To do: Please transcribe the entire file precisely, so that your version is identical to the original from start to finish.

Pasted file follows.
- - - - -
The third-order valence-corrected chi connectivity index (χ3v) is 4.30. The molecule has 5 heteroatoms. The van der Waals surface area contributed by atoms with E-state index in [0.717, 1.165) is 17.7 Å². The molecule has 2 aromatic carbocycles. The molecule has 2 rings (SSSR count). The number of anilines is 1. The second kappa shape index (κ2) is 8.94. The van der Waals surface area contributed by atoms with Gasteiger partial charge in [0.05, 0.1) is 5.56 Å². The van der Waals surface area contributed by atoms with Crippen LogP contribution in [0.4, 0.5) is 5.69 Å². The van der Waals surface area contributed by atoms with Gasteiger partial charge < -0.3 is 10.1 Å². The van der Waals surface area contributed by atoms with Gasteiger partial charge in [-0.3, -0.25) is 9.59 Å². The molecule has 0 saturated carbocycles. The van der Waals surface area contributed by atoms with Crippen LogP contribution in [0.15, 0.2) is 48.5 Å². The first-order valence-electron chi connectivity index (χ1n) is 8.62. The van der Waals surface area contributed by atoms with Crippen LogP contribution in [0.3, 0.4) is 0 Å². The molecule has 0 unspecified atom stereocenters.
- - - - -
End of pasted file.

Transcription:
The third-order valence-corrected chi connectivity index (χ3v) is 4.30. The molecule has 5 heteroatoms. The van der Waals surface area contributed by atoms with E-state index in [0.717, 1.165) is 17.7 Å². The molecule has 2 aromatic carbocycles. The molecule has 2 rings (SSSR count). The number of anilines is 1. The second kappa shape index (κ2) is 8.94. The van der Waals surface area contributed by atoms with Gasteiger partial charge in [0.05, 0.1) is 5.56 Å². The van der Waals surface area contributed by atoms with Crippen LogP contribution in [0.4, 0.5) is 5.69 Å². The van der Waals surface area contributed by atoms with Gasteiger partial charge < -0.3 is 10.1 Å². The van der Waals surface area contributed by atoms with Gasteiger partial charge in [-0.3, -0.25) is 9.59 Å². The molecule has 0 saturated carbocycles. The van der Waals surface area contributed by atoms with Crippen LogP contribution in [0.15, 0.2) is 48.5 Å². The first-order valence-electron chi connectivity index (χ1n) is 8.62. The van der Waals surface area contributed by atoms with Crippen LogP contribution in [0.3, 0.4) is 0 Å². The molecule has 0 unspecified atom stereocenters.